Saturday, 6 November 2010

Chess Records / Chicago

In The Guardian today, a good piece about Chess Records and Chicago (the Chess brothers pictured above) by Elijah Wald. Here's a snip:

Leonard and Phil Chess were prototypical cigar-chomping, old-fashioned record men who took a chance on music they didn't understand. Jewish immigrants from Poland, they got into the record business more or less by chance: Leonard bought a liquor store in an African American neighbourhood on the south side of Chicago, and did well enough that he opened a small nightclub called the Macomba Lounge. It was a rough ghetto bar, patronised by prostitutes and drug dealers, but from the start it was known for having good music. In the late-1940s, that meant it had jazz groups playing bebop, pop tunes, and mellow blues ballads. That was what the better-paying black patrons preferred to hear, and when Leonard got involved with a small local label, Aristocrat Records, that was what he intended to record.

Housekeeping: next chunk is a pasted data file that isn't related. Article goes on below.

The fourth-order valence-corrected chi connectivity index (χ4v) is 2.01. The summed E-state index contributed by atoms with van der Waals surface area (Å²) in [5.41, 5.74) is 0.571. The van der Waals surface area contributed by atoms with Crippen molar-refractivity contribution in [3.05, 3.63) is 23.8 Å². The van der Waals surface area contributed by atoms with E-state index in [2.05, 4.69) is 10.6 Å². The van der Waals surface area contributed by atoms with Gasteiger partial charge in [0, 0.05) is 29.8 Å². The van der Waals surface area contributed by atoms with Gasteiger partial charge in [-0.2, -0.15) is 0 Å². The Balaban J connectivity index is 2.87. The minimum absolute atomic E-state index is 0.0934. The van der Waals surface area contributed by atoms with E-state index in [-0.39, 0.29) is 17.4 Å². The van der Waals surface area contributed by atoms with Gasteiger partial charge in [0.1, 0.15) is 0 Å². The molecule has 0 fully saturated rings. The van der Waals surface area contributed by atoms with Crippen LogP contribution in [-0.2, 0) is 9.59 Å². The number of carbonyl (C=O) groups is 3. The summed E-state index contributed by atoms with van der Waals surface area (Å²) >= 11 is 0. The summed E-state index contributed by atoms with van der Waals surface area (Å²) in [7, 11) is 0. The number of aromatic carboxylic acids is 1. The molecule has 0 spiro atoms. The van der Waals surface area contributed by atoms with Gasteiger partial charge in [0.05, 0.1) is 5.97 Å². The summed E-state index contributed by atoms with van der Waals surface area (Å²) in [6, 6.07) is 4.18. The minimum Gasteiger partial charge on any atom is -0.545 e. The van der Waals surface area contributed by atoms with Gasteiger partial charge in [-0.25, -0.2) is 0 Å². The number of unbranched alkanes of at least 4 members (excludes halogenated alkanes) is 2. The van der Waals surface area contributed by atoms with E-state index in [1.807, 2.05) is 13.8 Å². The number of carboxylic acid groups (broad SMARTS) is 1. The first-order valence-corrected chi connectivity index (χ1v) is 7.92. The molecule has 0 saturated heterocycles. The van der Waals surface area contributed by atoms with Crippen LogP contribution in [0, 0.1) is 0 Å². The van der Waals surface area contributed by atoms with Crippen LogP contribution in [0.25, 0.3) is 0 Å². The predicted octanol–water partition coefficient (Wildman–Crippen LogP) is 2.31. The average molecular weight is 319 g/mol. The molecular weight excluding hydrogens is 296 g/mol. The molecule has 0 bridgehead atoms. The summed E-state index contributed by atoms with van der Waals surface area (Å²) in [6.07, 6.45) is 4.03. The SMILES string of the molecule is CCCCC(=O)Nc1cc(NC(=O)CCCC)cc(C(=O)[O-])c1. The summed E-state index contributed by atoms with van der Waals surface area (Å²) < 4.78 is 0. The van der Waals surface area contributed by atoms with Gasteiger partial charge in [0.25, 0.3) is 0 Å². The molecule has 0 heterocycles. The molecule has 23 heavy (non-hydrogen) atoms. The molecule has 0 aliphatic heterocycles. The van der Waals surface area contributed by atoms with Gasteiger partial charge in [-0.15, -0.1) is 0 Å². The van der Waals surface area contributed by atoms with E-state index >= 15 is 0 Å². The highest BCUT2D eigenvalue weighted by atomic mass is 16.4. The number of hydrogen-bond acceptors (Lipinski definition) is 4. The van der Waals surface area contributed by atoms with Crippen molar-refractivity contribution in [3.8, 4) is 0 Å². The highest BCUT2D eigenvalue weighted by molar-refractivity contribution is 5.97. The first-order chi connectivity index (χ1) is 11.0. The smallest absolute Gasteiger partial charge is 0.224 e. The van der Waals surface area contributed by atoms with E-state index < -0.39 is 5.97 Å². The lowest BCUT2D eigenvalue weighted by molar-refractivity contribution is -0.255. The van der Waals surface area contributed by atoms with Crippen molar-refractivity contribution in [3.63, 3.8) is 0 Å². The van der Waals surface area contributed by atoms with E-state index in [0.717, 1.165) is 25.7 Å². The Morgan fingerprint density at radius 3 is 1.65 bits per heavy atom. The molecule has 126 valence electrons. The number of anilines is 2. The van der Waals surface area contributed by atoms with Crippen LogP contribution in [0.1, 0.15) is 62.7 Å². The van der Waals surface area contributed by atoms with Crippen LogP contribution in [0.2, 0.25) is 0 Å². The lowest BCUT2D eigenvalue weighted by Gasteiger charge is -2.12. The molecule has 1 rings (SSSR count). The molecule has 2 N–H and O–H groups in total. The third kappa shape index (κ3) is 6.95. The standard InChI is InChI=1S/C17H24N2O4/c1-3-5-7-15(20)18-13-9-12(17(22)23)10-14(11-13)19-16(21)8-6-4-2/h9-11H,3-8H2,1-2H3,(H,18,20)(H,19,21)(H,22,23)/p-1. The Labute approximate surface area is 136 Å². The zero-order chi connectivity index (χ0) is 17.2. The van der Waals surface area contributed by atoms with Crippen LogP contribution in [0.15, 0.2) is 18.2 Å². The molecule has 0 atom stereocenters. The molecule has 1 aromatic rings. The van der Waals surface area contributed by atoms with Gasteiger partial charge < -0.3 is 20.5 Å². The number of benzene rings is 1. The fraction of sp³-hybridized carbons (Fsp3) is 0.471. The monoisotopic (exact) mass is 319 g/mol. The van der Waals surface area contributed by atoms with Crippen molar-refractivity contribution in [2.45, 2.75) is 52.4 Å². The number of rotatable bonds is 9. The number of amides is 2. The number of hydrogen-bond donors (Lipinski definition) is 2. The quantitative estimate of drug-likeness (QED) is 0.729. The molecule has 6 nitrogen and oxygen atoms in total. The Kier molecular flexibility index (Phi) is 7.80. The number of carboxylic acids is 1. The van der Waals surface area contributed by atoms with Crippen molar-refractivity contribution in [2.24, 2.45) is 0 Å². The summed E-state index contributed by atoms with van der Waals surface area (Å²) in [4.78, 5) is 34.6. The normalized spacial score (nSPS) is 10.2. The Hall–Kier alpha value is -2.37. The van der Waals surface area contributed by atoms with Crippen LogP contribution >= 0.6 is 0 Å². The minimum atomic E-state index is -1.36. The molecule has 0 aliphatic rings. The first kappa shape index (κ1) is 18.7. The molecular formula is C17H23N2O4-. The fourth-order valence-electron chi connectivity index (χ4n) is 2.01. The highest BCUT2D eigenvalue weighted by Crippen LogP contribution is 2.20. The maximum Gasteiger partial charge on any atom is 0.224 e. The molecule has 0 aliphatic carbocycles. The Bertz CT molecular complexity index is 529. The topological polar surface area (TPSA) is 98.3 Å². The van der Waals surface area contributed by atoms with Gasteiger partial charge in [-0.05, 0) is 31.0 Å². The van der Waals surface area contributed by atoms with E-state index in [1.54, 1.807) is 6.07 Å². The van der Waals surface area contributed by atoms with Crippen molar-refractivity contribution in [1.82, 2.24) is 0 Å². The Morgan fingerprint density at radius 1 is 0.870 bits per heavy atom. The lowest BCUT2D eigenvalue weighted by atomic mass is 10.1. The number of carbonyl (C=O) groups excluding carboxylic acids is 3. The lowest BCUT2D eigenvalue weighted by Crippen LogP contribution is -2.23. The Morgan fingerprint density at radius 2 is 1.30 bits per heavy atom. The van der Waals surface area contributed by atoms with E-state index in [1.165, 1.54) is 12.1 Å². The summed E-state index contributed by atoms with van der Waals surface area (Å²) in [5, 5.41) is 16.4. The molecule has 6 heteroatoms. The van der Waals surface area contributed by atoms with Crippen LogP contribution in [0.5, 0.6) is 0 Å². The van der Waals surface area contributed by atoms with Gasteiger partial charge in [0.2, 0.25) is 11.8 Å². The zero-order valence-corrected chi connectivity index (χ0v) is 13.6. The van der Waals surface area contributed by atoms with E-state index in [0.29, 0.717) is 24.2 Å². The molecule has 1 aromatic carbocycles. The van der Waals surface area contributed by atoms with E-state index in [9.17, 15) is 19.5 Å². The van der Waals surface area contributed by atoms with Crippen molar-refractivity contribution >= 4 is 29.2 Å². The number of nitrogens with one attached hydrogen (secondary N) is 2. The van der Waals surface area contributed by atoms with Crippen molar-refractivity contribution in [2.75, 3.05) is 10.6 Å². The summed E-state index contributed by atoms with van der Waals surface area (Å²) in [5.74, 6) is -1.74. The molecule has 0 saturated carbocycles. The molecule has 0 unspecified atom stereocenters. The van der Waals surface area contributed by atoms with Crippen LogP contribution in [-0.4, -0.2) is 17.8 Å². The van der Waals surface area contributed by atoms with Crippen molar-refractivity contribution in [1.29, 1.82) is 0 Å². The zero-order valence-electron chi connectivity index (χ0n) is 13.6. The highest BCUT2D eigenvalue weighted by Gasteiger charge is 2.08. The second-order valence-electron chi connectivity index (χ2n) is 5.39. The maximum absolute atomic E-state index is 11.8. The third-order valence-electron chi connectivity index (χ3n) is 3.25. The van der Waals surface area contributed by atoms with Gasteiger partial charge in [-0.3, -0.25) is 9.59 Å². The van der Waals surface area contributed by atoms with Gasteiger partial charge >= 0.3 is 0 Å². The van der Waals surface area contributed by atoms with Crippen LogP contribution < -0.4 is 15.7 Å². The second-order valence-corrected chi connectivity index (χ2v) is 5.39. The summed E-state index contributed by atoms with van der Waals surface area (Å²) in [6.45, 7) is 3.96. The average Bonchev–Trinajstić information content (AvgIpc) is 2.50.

It was only after the first few records went nowhere that he took a chance on another kind of musician, a Mississippi singer who was too raw and country-sounding to have pleased the crowds at the Macomba.
Read the rest of the article HERE.

BBC Four will show a 60-minute documentary about Chess Records next Friday, Nov. 12th. More details:

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